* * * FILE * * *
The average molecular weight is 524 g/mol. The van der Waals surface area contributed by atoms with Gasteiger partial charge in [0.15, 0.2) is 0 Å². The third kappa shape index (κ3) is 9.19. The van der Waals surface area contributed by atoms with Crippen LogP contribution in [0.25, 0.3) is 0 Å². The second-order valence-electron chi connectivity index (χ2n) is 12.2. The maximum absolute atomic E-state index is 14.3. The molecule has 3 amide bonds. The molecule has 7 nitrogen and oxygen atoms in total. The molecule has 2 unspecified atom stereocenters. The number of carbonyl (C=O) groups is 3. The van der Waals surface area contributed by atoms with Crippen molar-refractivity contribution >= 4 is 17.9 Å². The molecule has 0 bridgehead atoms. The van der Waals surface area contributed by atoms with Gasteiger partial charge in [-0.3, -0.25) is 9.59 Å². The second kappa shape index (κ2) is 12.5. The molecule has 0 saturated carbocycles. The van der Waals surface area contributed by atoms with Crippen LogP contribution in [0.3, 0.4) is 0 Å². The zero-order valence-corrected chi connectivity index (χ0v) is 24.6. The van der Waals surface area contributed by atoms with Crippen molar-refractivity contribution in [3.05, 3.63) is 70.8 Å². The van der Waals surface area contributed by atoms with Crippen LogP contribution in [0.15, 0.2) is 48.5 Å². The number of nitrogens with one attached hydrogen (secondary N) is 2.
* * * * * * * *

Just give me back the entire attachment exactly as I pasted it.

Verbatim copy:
The average molecular weight is 524 g/mol. The van der Waals surface area contributed by atoms with Gasteiger partial charge in [0.15, 0.2) is 0 Å². The third kappa shape index (κ3) is 9.19. The van der Waals surface area contributed by atoms with Crippen LogP contribution in [0.25, 0.3) is 0 Å². The second-order valence-electron chi connectivity index (χ2n) is 12.2. The maximum absolute atomic E-state index is 14.3. The molecule has 3 amide bonds. The molecule has 7 nitrogen and oxygen atoms in total. The molecule has 2 unspecified atom stereocenters. The number of carbonyl (C=O) groups is 3. The van der Waals surface area contributed by atoms with Crippen molar-refractivity contribution >= 4 is 17.9 Å². The molecule has 0 bridgehead atoms. The van der Waals surface area contributed by atoms with Gasteiger partial charge in [-0.3, -0.25) is 9.59 Å². The second kappa shape index (κ2) is 12.5. The molecule has 0 saturated carbocycles. The van der Waals surface area contributed by atoms with Crippen LogP contribution in [0.3, 0.4) is 0 Å². The zero-order valence-corrected chi connectivity index (χ0v) is 24.6. The van der Waals surface area contributed by atoms with Crippen molar-refractivity contribution in [3.05, 3.63) is 70.8 Å². The van der Waals surface area contributed by atoms with Crippen LogP contribution in [0.15, 0.2) is 48.5 Å². The number of nitrogens with one attached hydrogen (secondary N) is 2.